What Legacy Do We Want to Leave Our Children and Grandchildren?

Luis Ricardo Fraga
Co-Director, Institute for Latino Studies
Notre Dame Professor of Transformative Latino Leadership
Joseph and Elizabeth Robbie Professor of Political Science
University of Notre Dame

For the past 33 years, I have focused my research, teaching, and service on understanding how to transform political institutions and their leaders to be receptive and responsive to communities with histories of discrimination and marginalization. When I began this work I was told that it was traditional that a political scientist study those with power, not those without it. I am, however, blessed that I chose to research, write, and participate to help our political institutions and their leaders live up to our country’s higher ideals and aspirations of inclusion, equity, and the common good. Studying power is intoxicating, yet, studying how to help all communities have access to power has been transformative both for me as a scholar and, especially, for me as a citizen of our republic.
Our country has faced political divisiveness and polarization through much of its history. The Alien and Sedition Acts of 1798, the Civil War, and the related Civil Rights Movement of the 1960s come to mind. To some it seems that the divisiveness and polarization of the 2016 campaign will become a major component of American politics for years to come.
And yet, I think that my scholarly and civic experiences have taught me that there is a way to overcome severe division. I experienced this as I gave a number of talks around the country during this past election season. I asked all of my audiences to stop and consider whether the nature of our contentious politics could begin to be overcome by each of us asking ourselves if we were convinced that winning, whether as Republicans or Democrats, was likely to lead to leaving a legacy to our children and grandchildren of which they were worthy—and of which we would be proud. I asked my fellow citizens, in other words, whether victory was more important than leaving our most precious gifts from God a deeper sense of how our country’s growing multicultural diversity allows us to finally pursue policies and practices that build a deeper sense of linked fate and common destiny across the lines of race, class, religion, gender, and sexuality that have divided our fellow citizens since our founding and were so prominent in the campaign. Stated differently, I asked my audiences to consider whether divisiveness and polarization were what we wanted to leave as our legacy to subsequent generations. Don’t our children deserve better from us? Doesn’t Christ challenge us in the Gospel to focus more on our shared humanity than on what seems to separate us at the moment?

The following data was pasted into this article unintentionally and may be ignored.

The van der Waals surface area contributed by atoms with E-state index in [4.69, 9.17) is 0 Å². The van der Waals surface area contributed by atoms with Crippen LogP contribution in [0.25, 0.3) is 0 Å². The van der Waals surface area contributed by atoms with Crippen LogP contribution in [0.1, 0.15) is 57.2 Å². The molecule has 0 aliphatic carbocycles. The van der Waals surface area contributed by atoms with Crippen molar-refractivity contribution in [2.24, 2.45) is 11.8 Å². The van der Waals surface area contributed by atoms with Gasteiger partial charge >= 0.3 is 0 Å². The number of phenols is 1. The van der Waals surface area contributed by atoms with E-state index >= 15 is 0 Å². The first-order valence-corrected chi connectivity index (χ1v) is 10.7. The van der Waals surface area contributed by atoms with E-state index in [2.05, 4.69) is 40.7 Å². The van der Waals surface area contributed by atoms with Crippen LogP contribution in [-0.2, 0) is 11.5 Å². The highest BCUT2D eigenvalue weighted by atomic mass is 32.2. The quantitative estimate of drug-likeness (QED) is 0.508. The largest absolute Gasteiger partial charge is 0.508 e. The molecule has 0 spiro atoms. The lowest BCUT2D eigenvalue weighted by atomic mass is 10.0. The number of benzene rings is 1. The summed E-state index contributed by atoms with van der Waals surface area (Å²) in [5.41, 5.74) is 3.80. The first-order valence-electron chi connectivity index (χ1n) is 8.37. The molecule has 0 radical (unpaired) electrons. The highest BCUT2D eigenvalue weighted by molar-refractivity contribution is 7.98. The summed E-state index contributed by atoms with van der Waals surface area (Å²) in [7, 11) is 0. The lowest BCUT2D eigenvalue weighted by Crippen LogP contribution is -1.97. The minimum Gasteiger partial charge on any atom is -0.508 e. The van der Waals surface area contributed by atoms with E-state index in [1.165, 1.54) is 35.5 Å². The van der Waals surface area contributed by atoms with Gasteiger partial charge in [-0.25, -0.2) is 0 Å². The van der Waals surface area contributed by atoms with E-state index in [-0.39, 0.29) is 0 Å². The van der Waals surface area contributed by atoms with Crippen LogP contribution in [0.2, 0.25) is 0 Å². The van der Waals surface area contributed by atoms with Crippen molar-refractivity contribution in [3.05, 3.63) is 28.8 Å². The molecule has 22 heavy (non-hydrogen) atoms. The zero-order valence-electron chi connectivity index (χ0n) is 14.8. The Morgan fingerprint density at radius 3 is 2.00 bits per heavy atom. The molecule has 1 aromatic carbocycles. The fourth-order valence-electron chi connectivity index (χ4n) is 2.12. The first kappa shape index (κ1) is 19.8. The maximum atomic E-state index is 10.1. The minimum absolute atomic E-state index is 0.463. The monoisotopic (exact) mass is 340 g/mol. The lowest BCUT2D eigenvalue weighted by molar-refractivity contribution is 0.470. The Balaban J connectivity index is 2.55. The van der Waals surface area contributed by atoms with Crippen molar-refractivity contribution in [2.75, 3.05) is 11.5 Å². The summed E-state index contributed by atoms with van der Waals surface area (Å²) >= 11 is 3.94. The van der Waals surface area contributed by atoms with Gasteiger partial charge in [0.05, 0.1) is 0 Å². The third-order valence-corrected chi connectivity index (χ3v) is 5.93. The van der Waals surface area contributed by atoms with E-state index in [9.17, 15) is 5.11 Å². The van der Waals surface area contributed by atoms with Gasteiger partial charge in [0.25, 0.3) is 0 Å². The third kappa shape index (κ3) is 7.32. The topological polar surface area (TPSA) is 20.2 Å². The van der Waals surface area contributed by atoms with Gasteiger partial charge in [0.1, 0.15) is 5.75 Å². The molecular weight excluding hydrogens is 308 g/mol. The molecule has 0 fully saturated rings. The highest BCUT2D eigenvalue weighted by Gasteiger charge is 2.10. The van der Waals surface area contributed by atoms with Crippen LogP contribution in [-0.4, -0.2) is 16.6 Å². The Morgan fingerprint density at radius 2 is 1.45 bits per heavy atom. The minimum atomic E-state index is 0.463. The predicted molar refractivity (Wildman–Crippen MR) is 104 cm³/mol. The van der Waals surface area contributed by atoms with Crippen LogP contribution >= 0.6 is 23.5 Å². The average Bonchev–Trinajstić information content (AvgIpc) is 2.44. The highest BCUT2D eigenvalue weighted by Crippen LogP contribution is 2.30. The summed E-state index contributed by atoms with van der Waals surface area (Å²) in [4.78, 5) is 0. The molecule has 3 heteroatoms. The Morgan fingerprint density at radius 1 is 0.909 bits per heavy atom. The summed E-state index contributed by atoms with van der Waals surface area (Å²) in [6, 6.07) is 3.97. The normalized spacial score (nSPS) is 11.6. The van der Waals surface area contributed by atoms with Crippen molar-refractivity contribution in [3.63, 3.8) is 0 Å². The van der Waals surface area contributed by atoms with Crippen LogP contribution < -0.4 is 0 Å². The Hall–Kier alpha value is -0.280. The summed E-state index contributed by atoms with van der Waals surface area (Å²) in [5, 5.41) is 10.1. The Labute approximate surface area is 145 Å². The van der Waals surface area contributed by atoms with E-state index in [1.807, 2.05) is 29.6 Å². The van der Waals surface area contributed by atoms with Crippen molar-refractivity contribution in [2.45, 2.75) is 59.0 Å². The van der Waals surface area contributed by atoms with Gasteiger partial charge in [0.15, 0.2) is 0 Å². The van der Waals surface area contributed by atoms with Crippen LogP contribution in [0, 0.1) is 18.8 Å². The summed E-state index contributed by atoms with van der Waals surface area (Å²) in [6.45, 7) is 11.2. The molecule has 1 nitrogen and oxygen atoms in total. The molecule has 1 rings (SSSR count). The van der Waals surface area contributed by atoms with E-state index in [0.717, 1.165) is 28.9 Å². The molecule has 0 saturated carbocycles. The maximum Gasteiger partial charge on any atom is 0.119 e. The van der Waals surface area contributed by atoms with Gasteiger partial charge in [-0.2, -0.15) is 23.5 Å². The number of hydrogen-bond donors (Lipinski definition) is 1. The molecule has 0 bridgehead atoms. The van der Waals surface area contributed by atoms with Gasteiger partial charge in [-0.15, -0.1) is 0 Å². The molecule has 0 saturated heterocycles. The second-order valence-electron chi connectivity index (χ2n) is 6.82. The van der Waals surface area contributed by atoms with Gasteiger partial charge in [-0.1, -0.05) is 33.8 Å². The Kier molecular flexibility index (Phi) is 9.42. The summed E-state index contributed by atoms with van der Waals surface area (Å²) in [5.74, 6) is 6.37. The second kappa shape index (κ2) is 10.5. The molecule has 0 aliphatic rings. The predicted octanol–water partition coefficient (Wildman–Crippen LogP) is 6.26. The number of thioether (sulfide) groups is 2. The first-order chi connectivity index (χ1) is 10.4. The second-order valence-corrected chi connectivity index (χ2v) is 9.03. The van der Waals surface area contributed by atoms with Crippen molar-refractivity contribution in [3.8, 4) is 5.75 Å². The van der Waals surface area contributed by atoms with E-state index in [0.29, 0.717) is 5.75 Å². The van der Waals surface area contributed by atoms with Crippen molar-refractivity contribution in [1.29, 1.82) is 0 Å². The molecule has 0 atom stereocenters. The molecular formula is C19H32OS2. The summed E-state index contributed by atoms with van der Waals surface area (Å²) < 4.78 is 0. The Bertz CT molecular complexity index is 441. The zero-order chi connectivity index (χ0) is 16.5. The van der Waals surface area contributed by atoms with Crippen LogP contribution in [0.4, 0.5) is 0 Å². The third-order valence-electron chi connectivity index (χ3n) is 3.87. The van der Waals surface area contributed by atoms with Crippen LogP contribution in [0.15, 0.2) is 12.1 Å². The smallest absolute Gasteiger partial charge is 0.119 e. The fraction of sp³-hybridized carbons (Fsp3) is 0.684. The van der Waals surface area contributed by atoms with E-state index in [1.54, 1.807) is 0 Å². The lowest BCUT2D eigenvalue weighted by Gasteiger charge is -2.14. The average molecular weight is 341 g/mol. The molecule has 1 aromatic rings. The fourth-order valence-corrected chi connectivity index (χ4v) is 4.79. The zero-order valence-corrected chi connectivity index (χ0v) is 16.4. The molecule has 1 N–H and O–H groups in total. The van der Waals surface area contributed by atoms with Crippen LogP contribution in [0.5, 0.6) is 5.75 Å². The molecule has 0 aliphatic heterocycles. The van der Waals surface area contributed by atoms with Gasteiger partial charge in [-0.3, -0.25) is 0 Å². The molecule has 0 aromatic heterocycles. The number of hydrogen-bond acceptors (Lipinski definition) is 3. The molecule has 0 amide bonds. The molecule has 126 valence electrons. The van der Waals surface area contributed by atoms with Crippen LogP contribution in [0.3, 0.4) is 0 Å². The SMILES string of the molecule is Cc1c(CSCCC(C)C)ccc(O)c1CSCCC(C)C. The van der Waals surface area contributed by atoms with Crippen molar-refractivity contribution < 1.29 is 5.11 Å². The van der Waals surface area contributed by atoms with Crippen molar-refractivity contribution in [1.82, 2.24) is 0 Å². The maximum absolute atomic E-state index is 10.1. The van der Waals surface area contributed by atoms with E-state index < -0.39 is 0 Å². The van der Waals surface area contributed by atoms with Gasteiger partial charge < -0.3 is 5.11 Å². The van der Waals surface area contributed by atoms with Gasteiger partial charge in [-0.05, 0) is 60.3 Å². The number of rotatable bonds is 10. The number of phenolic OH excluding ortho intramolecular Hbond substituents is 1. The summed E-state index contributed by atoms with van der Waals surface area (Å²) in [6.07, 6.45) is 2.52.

I was moved by how many of my fellow American citizens took the time to reflect on what the public consequences were of their individual preferences. For me and for others, a focus on the future made clear what we need to do in the present. I am confident that a focus on the legacy we want to leave our children and grandchildren can help overcome divisions that seem so overwhelming in the present day.

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